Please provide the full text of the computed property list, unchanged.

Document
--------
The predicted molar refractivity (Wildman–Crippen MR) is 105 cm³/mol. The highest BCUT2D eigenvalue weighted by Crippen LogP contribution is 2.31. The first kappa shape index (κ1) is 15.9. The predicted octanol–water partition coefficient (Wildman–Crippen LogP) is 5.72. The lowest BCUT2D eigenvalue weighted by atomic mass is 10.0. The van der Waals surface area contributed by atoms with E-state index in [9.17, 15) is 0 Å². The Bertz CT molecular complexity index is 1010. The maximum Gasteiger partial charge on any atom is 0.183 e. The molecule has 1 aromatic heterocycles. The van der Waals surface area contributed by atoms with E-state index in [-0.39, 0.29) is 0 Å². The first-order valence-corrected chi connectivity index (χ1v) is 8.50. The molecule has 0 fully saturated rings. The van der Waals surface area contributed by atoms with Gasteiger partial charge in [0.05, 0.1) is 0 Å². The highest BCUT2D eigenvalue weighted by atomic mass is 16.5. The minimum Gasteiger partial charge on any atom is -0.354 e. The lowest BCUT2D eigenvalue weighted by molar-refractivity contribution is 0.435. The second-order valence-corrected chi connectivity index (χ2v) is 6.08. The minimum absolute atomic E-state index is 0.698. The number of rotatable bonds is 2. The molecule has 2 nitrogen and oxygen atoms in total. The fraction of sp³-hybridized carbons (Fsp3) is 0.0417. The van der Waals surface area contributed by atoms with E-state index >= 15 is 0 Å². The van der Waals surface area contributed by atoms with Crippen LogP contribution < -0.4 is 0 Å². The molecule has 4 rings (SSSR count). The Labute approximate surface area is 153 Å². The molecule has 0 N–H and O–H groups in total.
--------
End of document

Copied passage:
The predicted molar refractivity (Wildman–Crippen MR) is 105 cm³/mol. The highest BCUT2D eigenvalue weighted by Crippen LogP contribution is 2.31. The first kappa shape index (κ1) is 15.9. The predicted octanol–water partition coefficient (Wildman–Crippen LogP) is 5.72. The lowest BCUT2D eigenvalue weighted by atomic mass is 10.0. The van der Waals surface area contributed by atoms with E-state index in [9.17, 15) is 0 Å². The Bertz CT molecular complexity index is 1010. The maximum Gasteiger partial charge on any atom is 0.183 e. The molecule has 1 aromatic heterocycles. The van der Waals surface area contributed by atoms with E-state index in [-0.39, 0.29) is 0 Å². The first-order valence-corrected chi connectivity index (χ1v) is 8.50. The molecule has 0 fully saturated rings. The van der Waals surface area contributed by atoms with Gasteiger partial charge in [0.05, 0.1) is 0 Å². The highest BCUT2D eigenvalue weighted by atomic mass is 16.5. The minimum Gasteiger partial charge on any atom is -0.354 e. The lowest BCUT2D eigenvalue weighted by molar-refractivity contribution is 0.435. The second-order valence-corrected chi connectivity index (χ2v) is 6.08. The minimum absolute atomic E-state index is 0.698. The number of rotatable bonds is 2. The molecule has 2 nitrogen and oxygen atoms in total. The fraction of sp³-hybridized carbons (Fsp3) is 0.0417. The van der Waals surface area contributed by atoms with E-state index >= 15 is 0 Å². The van der Waals surface area contributed by atoms with Crippen LogP contribution < -0.4 is 0 Å². The molecule has 4 rings (SSSR count). The Labute approximate surface area is 153 Å². The molecule has 0 N–H and O–H groups in total.